May 27, 2024
2 Min. Read



The last bookstore

TV journalist Farouk Karim owns Zanzibar’s last bookstore. It’s no big literary center - but the smell of paper and calm intellectualism still prevails.

Why did he become a bookstore keeper? “I learnt from my father that you can earn a living with books and journalism.” But as a young man, Farouk Karim had other dreams. “Everybody wanted to be a seaman in the 80s”, he recalls. He skipped military service, was hired by a freighter instead, arrived in Piraeus in Greece, made some cash, lived abroad for over a decade, saw his marriage in Toronto fail, returned to Zanzibar, remarried - and stayed. Many men of his generation here tell a similar story.

Now 60 years old, Karim has been selling books, stationery, and newspapers for the last 30 years. And like his father, who reported for the BBC and Reuters in the early independence years, Karim, has become a local media celebrity as an ITV correspondent. As Chairman of the Zanzibar Media Committee, he is involved in creating new media legislation. Under President Mama Samia, he says, things have changed for the better. Karim also brought Zanzibar into the Confederation of African Football, which probably won him the most fans. 

Printed newspapers, all of them, and every day. Karim has them. The Citizen, the Mail, the Guardian … and of course East Africa’s renowned weekly, The East African, founded in the 80s and still running. The international press, Vogue or Time magazine?  “You can’t get these here”, he says, “would be far too expensive to import them.” Comrades pass by to discuss the daily going-on. Men who are soft-spoken and read are Karim’s clients.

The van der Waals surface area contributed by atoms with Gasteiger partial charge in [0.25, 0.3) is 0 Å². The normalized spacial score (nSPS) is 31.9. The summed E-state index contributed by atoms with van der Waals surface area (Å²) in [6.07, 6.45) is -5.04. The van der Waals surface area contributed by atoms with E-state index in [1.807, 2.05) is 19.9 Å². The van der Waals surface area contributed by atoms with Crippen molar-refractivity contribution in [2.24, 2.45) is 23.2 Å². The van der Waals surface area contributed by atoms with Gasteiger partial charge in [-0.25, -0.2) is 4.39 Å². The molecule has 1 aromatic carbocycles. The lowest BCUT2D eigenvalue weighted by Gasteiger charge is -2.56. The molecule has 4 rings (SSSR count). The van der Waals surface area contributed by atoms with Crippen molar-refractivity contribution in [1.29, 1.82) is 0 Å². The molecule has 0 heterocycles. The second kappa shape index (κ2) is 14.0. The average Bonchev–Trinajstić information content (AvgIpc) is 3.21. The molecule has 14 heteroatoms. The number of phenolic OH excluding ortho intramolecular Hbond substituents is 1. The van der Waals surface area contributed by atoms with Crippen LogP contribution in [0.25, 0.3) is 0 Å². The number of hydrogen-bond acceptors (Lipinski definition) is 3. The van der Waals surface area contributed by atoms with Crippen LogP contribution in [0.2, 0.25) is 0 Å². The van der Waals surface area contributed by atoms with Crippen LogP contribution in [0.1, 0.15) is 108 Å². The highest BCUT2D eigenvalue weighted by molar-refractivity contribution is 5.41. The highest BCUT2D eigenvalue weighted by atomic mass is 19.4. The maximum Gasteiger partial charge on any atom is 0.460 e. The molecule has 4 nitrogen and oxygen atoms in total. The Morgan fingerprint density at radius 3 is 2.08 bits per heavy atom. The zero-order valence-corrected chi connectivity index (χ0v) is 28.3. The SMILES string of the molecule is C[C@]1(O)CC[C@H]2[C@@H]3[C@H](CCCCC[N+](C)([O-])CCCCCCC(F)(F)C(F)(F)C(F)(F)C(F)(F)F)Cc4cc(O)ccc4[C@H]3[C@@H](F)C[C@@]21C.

Karim’s shop is not your cosy Notting Hill collector’s heaven, nor a Barnes & Nobles, it does not even have a sign outside. What are his bestsellers?  Schoolbooks, educational and inspirational books, says Karim. “How to make money”, or “How to sew a dress” kind-of-books. 

Sorry, no Tom Ford here, no Zadie Smith, but Abdulrazak Gurnah, the Zanzibari Nobel Prize Winner for Literature, is available with his first Swahili translation “Peponi”. The famous writer even came by to greet Karim and brought a sales poster with him. But time to talk he had not, the bookkeeper says.

Masomo Book Shop

Market Street, Darajani

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